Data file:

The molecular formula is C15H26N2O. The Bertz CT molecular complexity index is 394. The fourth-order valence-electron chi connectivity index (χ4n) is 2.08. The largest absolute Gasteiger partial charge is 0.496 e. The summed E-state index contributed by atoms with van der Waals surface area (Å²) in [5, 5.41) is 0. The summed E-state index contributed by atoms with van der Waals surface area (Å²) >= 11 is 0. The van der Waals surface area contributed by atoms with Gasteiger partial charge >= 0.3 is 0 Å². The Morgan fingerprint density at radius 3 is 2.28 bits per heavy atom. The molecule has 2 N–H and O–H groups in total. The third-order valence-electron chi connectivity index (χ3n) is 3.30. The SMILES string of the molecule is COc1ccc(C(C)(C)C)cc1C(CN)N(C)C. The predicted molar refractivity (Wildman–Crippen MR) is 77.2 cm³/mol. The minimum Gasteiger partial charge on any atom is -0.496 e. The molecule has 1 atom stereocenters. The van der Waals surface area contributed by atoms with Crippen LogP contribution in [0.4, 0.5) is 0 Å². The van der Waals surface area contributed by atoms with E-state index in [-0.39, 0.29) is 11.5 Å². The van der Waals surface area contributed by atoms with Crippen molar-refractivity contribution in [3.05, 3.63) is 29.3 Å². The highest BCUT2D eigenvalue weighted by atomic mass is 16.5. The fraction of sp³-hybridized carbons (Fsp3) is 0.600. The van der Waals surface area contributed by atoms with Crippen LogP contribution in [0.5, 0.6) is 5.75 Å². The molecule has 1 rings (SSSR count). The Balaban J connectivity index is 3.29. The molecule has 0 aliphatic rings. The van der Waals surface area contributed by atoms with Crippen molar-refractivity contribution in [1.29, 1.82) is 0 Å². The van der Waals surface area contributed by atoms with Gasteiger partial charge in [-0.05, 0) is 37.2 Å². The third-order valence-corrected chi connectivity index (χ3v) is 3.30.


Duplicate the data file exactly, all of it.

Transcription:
The molecular formula is C15H26N2O. The Bertz CT molecular complexity index is 394. The fourth-order valence-electron chi connectivity index (χ4n) is 2.08. The largest absolute Gasteiger partial charge is 0.496 e. The summed E-state index contributed by atoms with van der Waals surface area (Å²) in [5, 5.41) is 0. The summed E-state index contributed by atoms with van der Waals surface area (Å²) >= 11 is 0. The van der Waals surface area contributed by atoms with Gasteiger partial charge >= 0.3 is 0 Å². The Morgan fingerprint density at radius 3 is 2.28 bits per heavy atom. The molecule has 2 N–H and O–H groups in total. The third-order valence-electron chi connectivity index (χ3n) is 3.30. The SMILES string of the molecule is COc1ccc(C(C)(C)C)cc1C(CN)N(C)C. The predicted molar refractivity (Wildman–Crippen MR) is 77.2 cm³/mol. The minimum Gasteiger partial charge on any atom is -0.496 e. The molecule has 1 atom stereocenters. The van der Waals surface area contributed by atoms with Crippen LogP contribution in [0.4, 0.5) is 0 Å². The van der Waals surface area contributed by atoms with E-state index in [-0.39, 0.29) is 11.5 Å². The van der Waals surface area contributed by atoms with Crippen molar-refractivity contribution in [3.05, 3.63) is 29.3 Å². The highest BCUT2D eigenvalue weighted by atomic mass is 16.5. The fraction of sp³-hybridized carbons (Fsp3) is 0.600. The van der Waals surface area contributed by atoms with Crippen LogP contribution in [0.5, 0.6) is 5.75 Å². The molecule has 1 rings (SSSR count). The Balaban J connectivity index is 3.29. The molecule has 0 aliphatic rings. The van der Waals surface area contributed by atoms with Crippen molar-refractivity contribution in [1.29, 1.82) is 0 Å². The van der Waals surface area contributed by atoms with Gasteiger partial charge in [-0.05, 0) is 37.2 Å². The third-order valence-corrected chi connectivity index (χ3v) is 3.30.